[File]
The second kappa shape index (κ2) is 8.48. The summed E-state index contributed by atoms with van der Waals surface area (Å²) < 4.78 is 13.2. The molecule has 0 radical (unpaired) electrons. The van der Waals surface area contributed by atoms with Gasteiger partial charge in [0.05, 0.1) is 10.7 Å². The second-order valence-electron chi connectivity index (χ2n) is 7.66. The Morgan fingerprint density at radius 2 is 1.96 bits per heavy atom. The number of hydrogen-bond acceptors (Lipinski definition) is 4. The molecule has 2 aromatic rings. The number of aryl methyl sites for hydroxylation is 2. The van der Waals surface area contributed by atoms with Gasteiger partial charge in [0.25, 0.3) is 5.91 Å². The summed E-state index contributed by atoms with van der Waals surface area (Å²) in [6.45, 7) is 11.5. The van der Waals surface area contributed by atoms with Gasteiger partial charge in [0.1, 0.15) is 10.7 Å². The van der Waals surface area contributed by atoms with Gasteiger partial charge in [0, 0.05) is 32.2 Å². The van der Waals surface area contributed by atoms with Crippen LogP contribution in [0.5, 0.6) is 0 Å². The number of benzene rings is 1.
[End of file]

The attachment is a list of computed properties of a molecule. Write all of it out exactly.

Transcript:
The second kappa shape index (κ2) is 8.48. The summed E-state index contributed by atoms with van der Waals surface area (Å²) < 4.78 is 13.2. The molecule has 0 radical (unpaired) electrons. The van der Waals surface area contributed by atoms with Gasteiger partial charge in [0.05, 0.1) is 10.7 Å². The second-order valence-electron chi connectivity index (χ2n) is 7.66. The Morgan fingerprint density at radius 2 is 1.96 bits per heavy atom. The number of hydrogen-bond acceptors (Lipinski definition) is 4. The molecule has 2 aromatic rings. The number of aryl methyl sites for hydroxylation is 2. The van der Waals surface area contributed by atoms with Gasteiger partial charge in [0.25, 0.3) is 5.91 Å². The summed E-state index contributed by atoms with van der Waals surface area (Å²) in [6.45, 7) is 11.5. The van der Waals surface area contributed by atoms with Gasteiger partial charge in [0.1, 0.15) is 10.7 Å². The van der Waals surface area contributed by atoms with Gasteiger partial charge in [0, 0.05) is 32.2 Å². The van der Waals surface area contributed by atoms with Crippen LogP contribution in [0.5, 0.6) is 0 Å². The number of benzene rings is 1.